Verizon and Google are allegedly in talks for a deal that may undermine net neutrality according to sources privy to the discussions between the two companies. The agreement between the Mountain View-based search giant and America’s largest wireless carrier (by subscriber count) is going to be made public in a few days, but in the meantime it seems that the two are arranging to manage or influence how consumers access the web. Of course, other major companies are part of talks right now that may be covering just how the Internet will be managed and accessed.
Net neutrality has become one of today’s hot button topics, because it deals with the way internet service providers service up web pages and web services. The term “net neutrality” is used to reference any regulation that would prevent ISPs from giving preference to certain web content and and pushing traffic to certain websites or services that it deems more lucrative. Or, as Wikipedia puts it, net neutrality “is a principle proposed for user access networks participating in the Internet that advocates no restrictions by Internet Service Providers and governments on content, sites, platforms, on the kinds of equipment that may be attached, and no restrictions on the modes of communication allowed.”
The Washington Post reports:
Verizon wouldn’t confirm that a deal was struck but said in an e-mail statement:
“We’ve been working with Google for 10 months to reach an agreement on broadband policy. We are currently engaged in and committed to the negotiation process led by the FCC. We are optimistic this process will reach a consensus that can maintain an open Internet and the investment and innovation required to sustain it.”
Specifically, Google and Verizon’s agreement could prevent Verizon from offering some prioritization to the biggest bidders who want better delivery of content on its DSL and fiber networks, according to the sources. But that wouldn’t apply to mobile phones, the sources said, speaking on the condition of anonymity because the companies have not officially made their announcement.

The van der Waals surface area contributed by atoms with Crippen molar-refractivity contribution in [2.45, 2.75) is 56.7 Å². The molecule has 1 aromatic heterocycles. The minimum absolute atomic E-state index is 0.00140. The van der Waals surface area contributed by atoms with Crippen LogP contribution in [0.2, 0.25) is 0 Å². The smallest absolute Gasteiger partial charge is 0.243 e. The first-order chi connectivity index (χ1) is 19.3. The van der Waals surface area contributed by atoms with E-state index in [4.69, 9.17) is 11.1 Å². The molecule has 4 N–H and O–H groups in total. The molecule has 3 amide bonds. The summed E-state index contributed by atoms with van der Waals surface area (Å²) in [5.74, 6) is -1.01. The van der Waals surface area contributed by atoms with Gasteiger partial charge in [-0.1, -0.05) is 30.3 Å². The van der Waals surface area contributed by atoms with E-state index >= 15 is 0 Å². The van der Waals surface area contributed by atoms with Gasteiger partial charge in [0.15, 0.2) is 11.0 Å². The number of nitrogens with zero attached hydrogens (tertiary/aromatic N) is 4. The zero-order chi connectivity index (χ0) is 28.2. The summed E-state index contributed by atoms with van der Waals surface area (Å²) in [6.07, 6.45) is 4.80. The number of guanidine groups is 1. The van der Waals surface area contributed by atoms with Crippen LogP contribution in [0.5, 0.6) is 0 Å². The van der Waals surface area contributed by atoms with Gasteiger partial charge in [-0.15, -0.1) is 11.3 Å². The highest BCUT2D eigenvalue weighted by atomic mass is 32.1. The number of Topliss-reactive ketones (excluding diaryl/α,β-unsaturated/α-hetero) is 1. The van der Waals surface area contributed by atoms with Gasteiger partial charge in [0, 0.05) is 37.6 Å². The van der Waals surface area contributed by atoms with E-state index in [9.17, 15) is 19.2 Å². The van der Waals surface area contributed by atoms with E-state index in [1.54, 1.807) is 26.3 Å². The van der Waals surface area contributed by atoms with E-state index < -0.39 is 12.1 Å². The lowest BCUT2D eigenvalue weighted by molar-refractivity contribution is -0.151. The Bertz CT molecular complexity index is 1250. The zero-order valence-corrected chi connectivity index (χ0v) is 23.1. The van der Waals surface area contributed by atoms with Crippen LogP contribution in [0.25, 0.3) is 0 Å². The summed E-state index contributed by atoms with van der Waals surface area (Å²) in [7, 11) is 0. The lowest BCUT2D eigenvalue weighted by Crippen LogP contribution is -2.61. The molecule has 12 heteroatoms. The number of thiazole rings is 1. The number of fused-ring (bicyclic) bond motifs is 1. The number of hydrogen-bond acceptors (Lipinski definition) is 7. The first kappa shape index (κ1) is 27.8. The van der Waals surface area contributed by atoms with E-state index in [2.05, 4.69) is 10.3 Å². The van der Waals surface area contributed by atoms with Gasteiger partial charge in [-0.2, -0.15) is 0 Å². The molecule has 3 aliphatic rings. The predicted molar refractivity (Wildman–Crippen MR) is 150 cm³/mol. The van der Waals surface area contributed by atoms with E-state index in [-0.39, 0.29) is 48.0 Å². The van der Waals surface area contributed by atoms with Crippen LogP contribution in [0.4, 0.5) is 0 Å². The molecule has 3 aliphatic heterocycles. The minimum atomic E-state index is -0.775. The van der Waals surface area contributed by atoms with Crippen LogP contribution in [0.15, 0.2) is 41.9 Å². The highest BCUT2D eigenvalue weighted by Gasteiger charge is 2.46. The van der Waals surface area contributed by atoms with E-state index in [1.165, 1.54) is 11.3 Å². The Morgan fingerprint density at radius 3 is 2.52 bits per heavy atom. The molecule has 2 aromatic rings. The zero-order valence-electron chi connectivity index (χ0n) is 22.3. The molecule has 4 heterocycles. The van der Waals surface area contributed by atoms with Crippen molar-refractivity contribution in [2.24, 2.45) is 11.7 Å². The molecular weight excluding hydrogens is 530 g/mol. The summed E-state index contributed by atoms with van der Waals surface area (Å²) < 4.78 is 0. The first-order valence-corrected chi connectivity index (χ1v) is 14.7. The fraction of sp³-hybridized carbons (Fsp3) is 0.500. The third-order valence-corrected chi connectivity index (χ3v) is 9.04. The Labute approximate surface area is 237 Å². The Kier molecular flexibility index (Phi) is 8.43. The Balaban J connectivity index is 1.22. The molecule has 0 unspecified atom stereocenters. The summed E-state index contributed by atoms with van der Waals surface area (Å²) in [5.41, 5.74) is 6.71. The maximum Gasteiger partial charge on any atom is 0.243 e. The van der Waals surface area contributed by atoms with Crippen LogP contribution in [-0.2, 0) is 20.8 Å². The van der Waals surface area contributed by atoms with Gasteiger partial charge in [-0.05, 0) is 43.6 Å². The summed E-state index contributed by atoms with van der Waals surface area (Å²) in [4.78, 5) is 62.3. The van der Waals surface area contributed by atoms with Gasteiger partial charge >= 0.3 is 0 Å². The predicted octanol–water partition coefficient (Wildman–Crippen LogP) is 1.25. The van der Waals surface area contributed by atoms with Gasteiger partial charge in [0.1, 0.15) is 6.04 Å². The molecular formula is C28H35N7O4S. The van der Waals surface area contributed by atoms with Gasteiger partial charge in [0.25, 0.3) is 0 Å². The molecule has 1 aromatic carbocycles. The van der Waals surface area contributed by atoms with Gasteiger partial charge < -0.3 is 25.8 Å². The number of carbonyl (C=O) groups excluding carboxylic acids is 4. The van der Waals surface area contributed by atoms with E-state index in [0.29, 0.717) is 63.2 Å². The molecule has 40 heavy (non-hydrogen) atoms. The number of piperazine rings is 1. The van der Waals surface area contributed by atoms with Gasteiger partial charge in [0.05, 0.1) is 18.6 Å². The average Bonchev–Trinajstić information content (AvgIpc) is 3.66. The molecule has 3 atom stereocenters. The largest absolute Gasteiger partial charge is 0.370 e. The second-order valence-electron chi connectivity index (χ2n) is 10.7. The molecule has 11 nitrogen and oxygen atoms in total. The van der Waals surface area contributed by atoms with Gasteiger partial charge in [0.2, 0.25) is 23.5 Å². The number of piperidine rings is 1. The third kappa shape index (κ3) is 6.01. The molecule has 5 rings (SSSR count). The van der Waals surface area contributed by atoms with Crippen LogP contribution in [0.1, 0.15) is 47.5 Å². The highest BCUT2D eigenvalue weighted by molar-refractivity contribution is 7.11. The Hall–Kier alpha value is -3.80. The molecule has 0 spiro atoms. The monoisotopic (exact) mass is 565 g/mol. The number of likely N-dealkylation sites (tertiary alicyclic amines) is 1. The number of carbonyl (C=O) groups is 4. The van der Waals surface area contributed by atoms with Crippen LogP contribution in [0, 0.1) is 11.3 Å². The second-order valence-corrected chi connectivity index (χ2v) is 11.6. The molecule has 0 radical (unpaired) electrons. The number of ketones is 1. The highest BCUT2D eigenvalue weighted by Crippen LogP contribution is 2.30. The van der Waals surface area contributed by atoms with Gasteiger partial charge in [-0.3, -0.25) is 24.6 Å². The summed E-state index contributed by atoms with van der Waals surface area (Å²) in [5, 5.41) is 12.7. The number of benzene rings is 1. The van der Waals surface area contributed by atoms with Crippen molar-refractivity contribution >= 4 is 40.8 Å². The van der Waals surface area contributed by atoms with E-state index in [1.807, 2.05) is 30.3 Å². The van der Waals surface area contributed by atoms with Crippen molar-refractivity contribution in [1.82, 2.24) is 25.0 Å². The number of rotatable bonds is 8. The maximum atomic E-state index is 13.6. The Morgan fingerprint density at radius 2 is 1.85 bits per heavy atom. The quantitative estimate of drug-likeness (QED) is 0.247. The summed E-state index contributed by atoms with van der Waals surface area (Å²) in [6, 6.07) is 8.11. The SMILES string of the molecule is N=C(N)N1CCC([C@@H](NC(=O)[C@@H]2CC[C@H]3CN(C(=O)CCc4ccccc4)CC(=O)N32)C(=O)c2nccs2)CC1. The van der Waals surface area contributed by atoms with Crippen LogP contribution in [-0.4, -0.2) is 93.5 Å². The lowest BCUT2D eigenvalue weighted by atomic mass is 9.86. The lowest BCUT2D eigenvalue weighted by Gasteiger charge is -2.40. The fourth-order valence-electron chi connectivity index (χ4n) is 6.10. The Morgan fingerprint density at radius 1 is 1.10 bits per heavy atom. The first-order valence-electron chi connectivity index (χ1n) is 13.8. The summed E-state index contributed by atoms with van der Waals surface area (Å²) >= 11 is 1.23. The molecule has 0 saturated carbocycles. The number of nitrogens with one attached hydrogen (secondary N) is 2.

Prioritizing content delivery from those who have the most funds to back those efforts would definitely be a huge strike against net neutrality, and so it’s good to see the agreement that would prevent any such prioritization of content or preferential treatment of internet services. However, the fact that mobile phones may not be included in the agreements basically nullifies everything else since the Internet is, well, the Internet–regardless of what device or means you use to access it.
However, Google denies that there are any talks that could go against net neutrality as it tells ComputerWorld:
“The New York Times is quite simply wrong,” wrote Mistique Cano, a Google spokesman, in an e-mail. “We have not had any conversations with Verizon about paying for carriage of Google traffic. We remain as committed as we always have been to an open Internet.”
There is no doubt that Google and Verizon have been discussing Internet issues, much of which probably does revolve around net neutrality, but only time will tell what ultimately comes out of the meetings. On one hand, we have anonymous sources claiming that Verizon will aid the search company in speedier and preferential content delivery. On the other, the search giant went on record as completely denying all of that. It will be interesting to see what comes of the talks, that’s for sure.
Eric Schmidt, Google’s CEO, has this to say regarding the matter:
We have been talking to Verizon for a long time about trying to get an agreement on the definition of what net neutrality is. We’re trying to find solutions that bridge between the hardcore net neutrality view and the telecom view. I want to be clear what we mean by net neutrality. What we mean is if you have one data type like video, you don’t discriminate against one person’s video in favor of another. But it’s OK to discriminate across different types, so you could prioritize voice over video, and there is general agreement with Verizon and Google on that issue. The issues of wireless vs. wireline get very messy because of the issue of Type I vs Type II regulation and that is an FCC issue not a Google issue.
It’s good to see the clarification here, that the discrimination or favoritism will not fall within data types.